When we moved to the new place, for some months it was a house-sized Rubik’s Cube. Can’t get some of the furniture out of the garage until we make room for it. Can’t make room for it until we make some decisions about this stuff. Can’t decide about this stuff until we get that area squared away. Can’t do much of anything until we get the floors done. Can’t get the dining room worked up until we do the library. Can’t really get the garage work area in good shape until we get this and that out of the way. Etc., etc., etc.
We have battled through it despite the fact that it sometimes resembles a more comfortable, larger version of a Survivor immunity challenge. And the last obstacle to the library reaching its eventual beautiful state is the boxes of filing that we stacked in the back. Why did we do in such a way? Because we could take them out to the garage, but that would run counter to the goal of making room for my wife to park, yadda, yadda, yadda. But now we have excavated the file cabinet, situated it in my office, and it is time to sort it all out. What to retain, what to shred, what to recycle.
When I put my mind to it, I’m the world’s best office assistant. Fast typist, at least for a male. Natural organizer of files. Never run out of anything important, ever. Have the proper implements to hand, and take good care of them. Spare toner? One of each, on the shelf. Date stamp for bills. Special shelf just for tax stuff I will need next year. Another special shelf for bills, stamps, envelopes, address labels. Can’t stand fingerprints on my screen–if you’re with me in my office and you extend a finger toward it, I will grab a capped pen and offer it to you as a pointer.
For the last few years, in part, I haven’t put my mind to it. The important filing, I dealt with. The rest is a quagmire extending back into my twenties, much of it consisting of piles of paper-I-did-not-see-fit-to-bother-with, which accumulated until Deb or I shoved the whole thing in a banker’s box in hopes it would evaporate without giving off hazardous fumes. Magazines ten years old. Phone books three years old. Statements from banks that no longer exist. Wedding announcements from people who are now divorced. Empty envelopes…kept why for the love of pete? Old grocery lists. Annual privacy statements, which mostly tell me about the ways in which a company feels free to violate my confidentiality. Insurance that expired during the Clinton administration. Investment statements. Reams upon reams and reams of crap, some of which I should keep.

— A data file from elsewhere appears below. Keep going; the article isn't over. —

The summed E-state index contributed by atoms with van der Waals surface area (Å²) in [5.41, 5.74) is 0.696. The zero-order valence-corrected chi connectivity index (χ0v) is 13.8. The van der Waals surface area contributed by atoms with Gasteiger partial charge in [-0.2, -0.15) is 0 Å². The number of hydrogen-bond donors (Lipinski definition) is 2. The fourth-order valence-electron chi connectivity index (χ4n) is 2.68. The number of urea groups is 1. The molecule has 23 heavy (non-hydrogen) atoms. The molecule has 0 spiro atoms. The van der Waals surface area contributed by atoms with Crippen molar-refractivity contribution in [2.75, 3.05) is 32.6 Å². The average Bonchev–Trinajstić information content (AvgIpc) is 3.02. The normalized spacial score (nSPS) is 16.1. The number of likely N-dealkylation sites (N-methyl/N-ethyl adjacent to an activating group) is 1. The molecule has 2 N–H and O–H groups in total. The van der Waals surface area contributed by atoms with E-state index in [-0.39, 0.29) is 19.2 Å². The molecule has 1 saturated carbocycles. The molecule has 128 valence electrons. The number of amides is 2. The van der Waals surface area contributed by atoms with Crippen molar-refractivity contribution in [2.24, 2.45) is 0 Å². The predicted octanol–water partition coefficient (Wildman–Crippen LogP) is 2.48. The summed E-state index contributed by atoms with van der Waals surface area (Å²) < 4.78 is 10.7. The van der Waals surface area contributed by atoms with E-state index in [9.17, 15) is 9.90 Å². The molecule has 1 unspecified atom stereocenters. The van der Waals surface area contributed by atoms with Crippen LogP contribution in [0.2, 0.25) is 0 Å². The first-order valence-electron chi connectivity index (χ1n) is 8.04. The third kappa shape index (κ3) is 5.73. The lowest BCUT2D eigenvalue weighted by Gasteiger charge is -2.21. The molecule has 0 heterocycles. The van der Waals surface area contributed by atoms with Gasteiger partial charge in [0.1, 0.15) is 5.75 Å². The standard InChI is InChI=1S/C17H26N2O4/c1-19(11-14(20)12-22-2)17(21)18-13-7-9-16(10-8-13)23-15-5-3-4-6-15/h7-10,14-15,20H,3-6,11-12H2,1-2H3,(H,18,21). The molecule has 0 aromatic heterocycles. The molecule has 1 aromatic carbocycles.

Enough. I am done with warehousing paper that I don’t need. Will I ever need to review my GTE bills from the 1990s? Why, no; no, I will not. I am going to end up overheating my shredder again before I’m done with this. But it’s do this, and do it now while getting set up, or continue in this inefficient and slothful pattern. It cannot continue.
Oh, and I’m working on three actual work projects, one large and two small, and seeking to keep all three moving with emphasis on knocking the small ones out sooner rather than later. So I edit for a while, until I come to a point where I don’t feel right, then I dig into another banker’s box. File hangers salvaged. File folders’ old writing labeled over, and salvaged. Another big bin of recycling, ready to dump. Did I really keep that self-serving, insulting, condescending nine-page letter from a relative? Why would I ever want to read that again?
Spirits of crap banishment, I herewith summon, stir, and call ye up. Lend me the ongoing strength to continue muddling through this ocean of useless paper, sifting out the stuff that still matters, and make the rest go the hell away.